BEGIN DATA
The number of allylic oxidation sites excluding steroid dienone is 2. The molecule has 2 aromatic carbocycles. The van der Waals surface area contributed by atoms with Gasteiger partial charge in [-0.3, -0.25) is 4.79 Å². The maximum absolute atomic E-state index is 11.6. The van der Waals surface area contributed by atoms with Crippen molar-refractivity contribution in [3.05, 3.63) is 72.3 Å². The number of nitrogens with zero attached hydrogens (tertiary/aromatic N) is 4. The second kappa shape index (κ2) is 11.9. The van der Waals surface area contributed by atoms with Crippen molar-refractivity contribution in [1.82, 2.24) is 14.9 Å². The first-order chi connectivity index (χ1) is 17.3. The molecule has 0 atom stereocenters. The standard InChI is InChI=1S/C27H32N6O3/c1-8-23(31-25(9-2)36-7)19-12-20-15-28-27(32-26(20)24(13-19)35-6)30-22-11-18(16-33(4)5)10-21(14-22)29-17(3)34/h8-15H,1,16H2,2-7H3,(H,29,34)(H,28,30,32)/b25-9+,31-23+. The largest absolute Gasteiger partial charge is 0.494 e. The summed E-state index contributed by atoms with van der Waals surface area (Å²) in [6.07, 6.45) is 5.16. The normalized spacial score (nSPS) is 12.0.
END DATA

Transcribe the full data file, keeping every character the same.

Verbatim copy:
The number of allylic oxidation sites excluding steroid dienone is 2. The molecule has 2 aromatic carbocycles. The van der Waals surface area contributed by atoms with Gasteiger partial charge in [-0.3, -0.25) is 4.79 Å². The maximum absolute atomic E-state index is 11.6. The van der Waals surface area contributed by atoms with Crippen molar-refractivity contribution in [3.05, 3.63) is 72.3 Å². The number of nitrogens with zero attached hydrogens (tertiary/aromatic N) is 4. The second kappa shape index (κ2) is 11.9. The van der Waals surface area contributed by atoms with Crippen molar-refractivity contribution in [1.82, 2.24) is 14.9 Å². The first-order chi connectivity index (χ1) is 17.3. The molecule has 0 atom stereocenters. The standard InChI is InChI=1S/C27H32N6O3/c1-8-23(31-25(9-2)36-7)19-12-20-15-28-27(32-26(20)24(13-19)35-6)30-22-11-18(16-33(4)5)10-21(14-22)29-17(3)34/h8-15H,1,16H2,2-7H3,(H,29,34)(H,28,30,32)/b25-9+,31-23+. The largest absolute Gasteiger partial charge is 0.494 e. The summed E-state index contributed by atoms with van der Waals surface area (Å²) in [6.07, 6.45) is 5.16. The normalized spacial score (nSPS) is 12.0.